• Biosafety tests and assessment of toxicity to non-target organisms: Biosafety tests indicated absolute safety to goats, cows, buffaloes, fish, and poultry.
    • The results of feed-safety studies revealed that animals fed Bt-cotton seed meal performed similarly to control animals in various tests and showed no adverse effects.

India and Bt Cotton

Cotton, also known as White Gold, is an important cash crop in India and plays an important role in the Indian economy. It supports more than 60 million people through agriculture, processing, and textile use. Cotton accounts for roughly two-thirds of total textile fiber consumption in India. The government is supporting the cotton farmers by procuring cotton under the Minimum Support Price (MSP).

  • The major efforts to harness genetic engineering technology for bollworm resistance in cotton began in the 1990s in India with the import of GM cotton and the initiation of research programmes in national laboratories.
  • Institutions: Bt cotton is the only GM crop approved for commercial cultivation in the country by the Genetic Engineering Appraisal Committee (GEAC) in 2002.
    • In India, the regulation of genetically modified organisms involves the collaboration of two crucial ministries: the Department of Biotechnology, which operates under the purview of the Ministry of Science and Technology, and the Ministry of Environment and Forest.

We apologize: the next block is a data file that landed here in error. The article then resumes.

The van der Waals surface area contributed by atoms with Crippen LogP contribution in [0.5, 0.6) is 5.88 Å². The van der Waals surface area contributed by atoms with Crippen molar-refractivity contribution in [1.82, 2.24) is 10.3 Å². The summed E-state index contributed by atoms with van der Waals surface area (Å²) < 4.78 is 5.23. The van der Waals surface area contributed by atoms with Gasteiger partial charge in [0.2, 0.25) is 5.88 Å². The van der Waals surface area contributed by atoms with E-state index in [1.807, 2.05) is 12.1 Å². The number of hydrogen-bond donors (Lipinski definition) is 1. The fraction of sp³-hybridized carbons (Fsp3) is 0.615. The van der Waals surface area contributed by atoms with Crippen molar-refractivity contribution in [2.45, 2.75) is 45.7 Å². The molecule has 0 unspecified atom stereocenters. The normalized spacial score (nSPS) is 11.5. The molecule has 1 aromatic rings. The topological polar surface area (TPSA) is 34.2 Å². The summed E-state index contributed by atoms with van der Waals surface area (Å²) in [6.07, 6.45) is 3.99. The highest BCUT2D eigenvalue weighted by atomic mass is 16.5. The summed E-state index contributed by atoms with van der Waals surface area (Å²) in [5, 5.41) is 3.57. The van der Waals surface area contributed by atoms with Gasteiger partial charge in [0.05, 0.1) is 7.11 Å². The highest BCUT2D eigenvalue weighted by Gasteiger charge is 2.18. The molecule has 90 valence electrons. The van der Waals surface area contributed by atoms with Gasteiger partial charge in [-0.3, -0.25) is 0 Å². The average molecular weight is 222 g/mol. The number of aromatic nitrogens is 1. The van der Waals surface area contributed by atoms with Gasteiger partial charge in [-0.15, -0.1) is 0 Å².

• Production of Bt Cotton: As the share of Bt hybrids in the country’s area sown under cotton touched 95%, average per-hectare lint yields more than doubled from 278 kg in 2000-01 to 566 kg in 2013-14.
    • But both production and yields started falling after 2013-14, to 343.5 lakh bales and 447 kg/hectare in 2022-23. This is due to pink bollworm larvae developing resistance to Bt proteins over time by continuously feeding on Bt hybrids.


Benefits of Bt Cotton in India

  • Employment: The use of Bt cotton in India has resulted in massive increases in women's employment.
  • Increase in farmer's income: The introduction of Bt cotton has brought impressive increases in the incomes of farmers as well as profits to biotechnology companies and seed companies.
  • The impact of Bt cotton on Indian agriculture can be seen through the replacement of large tracts of varietal areas of north, west, and south India with Bt hybrids.
    • These hybrids are instrumental in reducing the overall quantity of insecticides, apart from showing spectacular yield levels for cotton crops.

Limitation of Bt Cotton in India


  • Non-resistant to other pests: Bt cotton was developed for cold-climate countries such as the United States, where pests are limited, most notably the bollworm, against which the Bt toxin works, and pest loads in fields are low.
    • Apart from the bollworm, India has a plethora of cotton pests. Hence, pesticides will have to be used again because spraying is required to kill these other pests.
  • Incompatibility with agricultural and climatic conditions: According to some experts, Bt cotton is unlikely to last more than a few years in India because it is fundamentally incompatible with the country's agricultural and climatic conditions.